What did you know about art dealing when you opened your first gallery?
I opened my gallery in 2002. By then I had earned my master’s degree in arts administration from New York University and a certificate from the Christie’s program in the history of the art market. And I had been an exhibition coordinator for my family’s gallery [Kukje Gallery in Seoul] before getting my first job as director of the Barbara Mathes Gallery, in New York, where I learned about the workings of the secondary-art and auction markets and participated in major art fairs.
How did you decide to open a gallery?
When I began my career, I wanted to experience as many different sides of the art world as possible, so I interned at Paula Cooper, in the contemporary art department at Sotheby’s, and at the New Museum of Contemporary Art. In the end I decided that what I enjoyed most was putting together exhibitions with artists, so opening a gallery made perfect sense for me.
Was art part of your life growing up?
Art has always been a huge part of my life. My parents were collectors with diverse tastes, ranging from fine art to antiquities to scholar’s rocks. Observing them was an early education in art for me.
What do you collect now?
I started collecting contemporary art after I got married — my husband and I began giving each other works of art as anniversary and birthday gifts.
What is the greatest challenge in running a major gallery today, and how do you deal with it?
Keeping up with the sheer scale of the contemporary-art world. You have to absorb so much information to do your job well, and do so much traveling. The market is always expanding, so there is a constant need to stay alert.
You have traveled all over in pursuit of art, artists, and clients. What was a particularly memorable experience?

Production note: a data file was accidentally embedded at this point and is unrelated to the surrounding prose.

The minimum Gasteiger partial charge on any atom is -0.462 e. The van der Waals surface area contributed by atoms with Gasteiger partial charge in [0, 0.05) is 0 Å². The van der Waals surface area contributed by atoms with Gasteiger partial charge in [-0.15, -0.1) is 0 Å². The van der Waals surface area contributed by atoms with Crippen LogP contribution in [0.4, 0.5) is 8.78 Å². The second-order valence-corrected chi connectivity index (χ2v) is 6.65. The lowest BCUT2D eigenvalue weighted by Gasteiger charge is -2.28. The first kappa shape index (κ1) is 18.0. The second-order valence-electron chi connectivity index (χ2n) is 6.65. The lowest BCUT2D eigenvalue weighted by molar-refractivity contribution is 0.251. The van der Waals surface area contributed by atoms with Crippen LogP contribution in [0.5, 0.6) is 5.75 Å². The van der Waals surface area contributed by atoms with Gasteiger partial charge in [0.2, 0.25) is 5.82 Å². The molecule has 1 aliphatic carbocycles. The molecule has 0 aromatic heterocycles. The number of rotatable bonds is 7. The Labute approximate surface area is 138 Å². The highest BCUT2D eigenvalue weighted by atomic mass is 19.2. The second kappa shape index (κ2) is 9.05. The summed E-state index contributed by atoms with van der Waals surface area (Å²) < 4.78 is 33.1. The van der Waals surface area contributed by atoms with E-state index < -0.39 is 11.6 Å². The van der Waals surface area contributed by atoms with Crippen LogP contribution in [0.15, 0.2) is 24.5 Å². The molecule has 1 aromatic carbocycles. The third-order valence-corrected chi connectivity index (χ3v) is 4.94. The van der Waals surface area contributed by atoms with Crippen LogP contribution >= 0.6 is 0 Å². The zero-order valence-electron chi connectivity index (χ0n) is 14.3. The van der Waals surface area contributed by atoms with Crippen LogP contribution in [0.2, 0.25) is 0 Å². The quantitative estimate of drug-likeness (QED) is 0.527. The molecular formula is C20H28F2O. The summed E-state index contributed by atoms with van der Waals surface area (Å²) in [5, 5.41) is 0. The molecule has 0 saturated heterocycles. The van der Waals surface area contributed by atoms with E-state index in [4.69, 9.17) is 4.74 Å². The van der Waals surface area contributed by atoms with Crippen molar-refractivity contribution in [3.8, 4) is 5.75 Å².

One of the most interesting episodes actually happened recently, when I visited Naoshima Island, in Japan. It took a solid day of travel to get there and another to get back, but it was completely worth it. The Lee Ufan museum there, a site-specific collaboration between Tadao Ando and the artist, was truly inspiring. Lee Ufan’s work was spectacularly presented, of course, but beyond that the museum and the island show how a museum can enrich a local community.
What was your most memorable art deal, and why is it important to you?
The most memorable deal of my career so far was the sale of a spectacular Bill Viola installation. I’d first seen the piece, The Veiling, when Bill represented the United States in the 1995 Venice Biennale. Later I had a chance to see his retrospective at the Whitney, and I so much wanted to work with him, but it took almost five years to convince him to do a show in Korea with us. It is amazing to me that the installation I’d first seen in Venice found a home at a major museum in Korea, after years of hard work.
If you were not an art dealer, what would you be doing?
I would probably be on the other side, as an art collector. I am interested in working with an architect to build a space in which to install a collection, as I believe that art is a total experience.
What’s happening now at the gallery that you’re excited about?
We’re presenting the New York solo debut of installation artist Gimhongsok, who was part of a recent survey of Korean artists at the Museum of Fine Arts, Houston, and the Los Angeles County Museum of Art.
"Tina Kim" originally appeared in the September 2010 issue of Art+Auction. For a complete list of articles from this issue available on ARTINFO, see Art+Auctions's September 2010 Table of Contents.